I'm so sorry for your loss.
posted by jetlagaddict at 4:05 PM on April 25, 2012


Any chance that you are a student, under 26 or a teacher? STA can be a great option in situations like this.

When are you leaving? I just found one ticket for $775 on CheapOair.com, leaving on Monday. But I was just playing around with dates. They sometimes have decent deals - make sure to select the +/- 3 day flexibility option.
posted by barnone at 8:28 PM on April 25, 2012


Vayama.com has one from Washington DC - Rome, April 30 - May 7 for $750 round trip. It looks like NYC is often cheaper than Philly. Is there a train from Philly to NYC?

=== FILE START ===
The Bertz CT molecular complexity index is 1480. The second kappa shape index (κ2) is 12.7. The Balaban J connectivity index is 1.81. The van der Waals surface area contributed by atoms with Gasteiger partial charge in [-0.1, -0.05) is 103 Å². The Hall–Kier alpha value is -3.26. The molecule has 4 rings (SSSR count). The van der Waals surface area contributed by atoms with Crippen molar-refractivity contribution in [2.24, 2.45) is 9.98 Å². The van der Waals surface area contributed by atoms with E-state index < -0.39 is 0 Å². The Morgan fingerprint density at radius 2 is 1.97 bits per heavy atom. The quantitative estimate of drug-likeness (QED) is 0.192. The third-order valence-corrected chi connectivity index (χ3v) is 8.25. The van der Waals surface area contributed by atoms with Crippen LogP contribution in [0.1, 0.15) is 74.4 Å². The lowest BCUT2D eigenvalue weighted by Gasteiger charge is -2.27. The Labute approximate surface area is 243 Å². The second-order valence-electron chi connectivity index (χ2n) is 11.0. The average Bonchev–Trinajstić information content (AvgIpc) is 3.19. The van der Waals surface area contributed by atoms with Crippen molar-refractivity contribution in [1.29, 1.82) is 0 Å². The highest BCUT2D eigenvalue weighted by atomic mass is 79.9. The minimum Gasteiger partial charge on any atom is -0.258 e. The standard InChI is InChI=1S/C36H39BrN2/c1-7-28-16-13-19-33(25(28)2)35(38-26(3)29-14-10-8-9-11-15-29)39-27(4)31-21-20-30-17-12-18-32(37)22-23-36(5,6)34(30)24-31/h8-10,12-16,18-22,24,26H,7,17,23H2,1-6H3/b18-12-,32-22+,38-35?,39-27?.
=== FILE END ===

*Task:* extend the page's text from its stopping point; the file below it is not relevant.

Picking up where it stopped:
posted by barnone at 8:37 PM on April 25, 2012


Onetravel.com - has one from JFK to Rome, April 28-May 5 for $944 with taxes. Good luck!
posted by barnone at 8:40 PM on April 25, 2012


Will there be any family that are already there or will be headed over there too? They could help with travel and accommodation too, as well as advice and moral support. I'm sorry for your loss.
posted by divabat at 11:11 PM on July 1, 2012